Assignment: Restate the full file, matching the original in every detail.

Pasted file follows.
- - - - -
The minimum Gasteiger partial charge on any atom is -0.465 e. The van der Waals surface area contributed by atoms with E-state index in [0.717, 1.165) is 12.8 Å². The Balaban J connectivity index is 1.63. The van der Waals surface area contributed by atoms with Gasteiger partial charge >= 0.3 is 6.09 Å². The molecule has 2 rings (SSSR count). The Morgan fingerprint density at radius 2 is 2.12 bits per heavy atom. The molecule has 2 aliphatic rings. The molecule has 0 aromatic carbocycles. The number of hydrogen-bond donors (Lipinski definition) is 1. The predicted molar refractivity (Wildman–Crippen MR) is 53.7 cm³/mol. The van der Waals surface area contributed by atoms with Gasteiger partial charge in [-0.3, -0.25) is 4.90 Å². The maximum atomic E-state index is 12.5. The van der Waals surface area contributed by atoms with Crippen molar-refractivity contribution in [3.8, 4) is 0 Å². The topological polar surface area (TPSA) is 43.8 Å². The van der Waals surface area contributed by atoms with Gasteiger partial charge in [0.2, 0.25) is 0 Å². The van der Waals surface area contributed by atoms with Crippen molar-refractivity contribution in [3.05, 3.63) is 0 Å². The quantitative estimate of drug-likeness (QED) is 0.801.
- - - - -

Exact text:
The minimum Gasteiger partial charge on any atom is -0.465 e. The van der Waals surface area contributed by atoms with E-state index in [0.717, 1.165) is 12.8 Å². The Balaban J connectivity index is 1.63. The van der Waals surface area contributed by atoms with Gasteiger partial charge >= 0.3 is 6.09 Å². The molecule has 2 rings (SSSR count). The Morgan fingerprint density at radius 2 is 2.12 bits per heavy atom. The molecule has 2 aliphatic rings. The molecule has 0 aromatic carbocycles. The number of hydrogen-bond donors (Lipinski definition) is 1. The predicted molar refractivity (Wildman–Crippen MR) is 53.7 cm³/mol. The van der Waals surface area contributed by atoms with Gasteiger partial charge in [-0.3, -0.25) is 4.90 Å². The maximum atomic E-state index is 12.5. The van der Waals surface area contributed by atoms with Crippen molar-refractivity contribution in [3.8, 4) is 0 Å². The topological polar surface area (TPSA) is 43.8 Å². The van der Waals surface area contributed by atoms with Gasteiger partial charge in [0.2, 0.25) is 0 Å². The van der Waals surface area contributed by atoms with Crippen molar-refractivity contribution in [3.05, 3.63) is 0 Å². The quantitative estimate of drug-likeness (QED) is 0.801.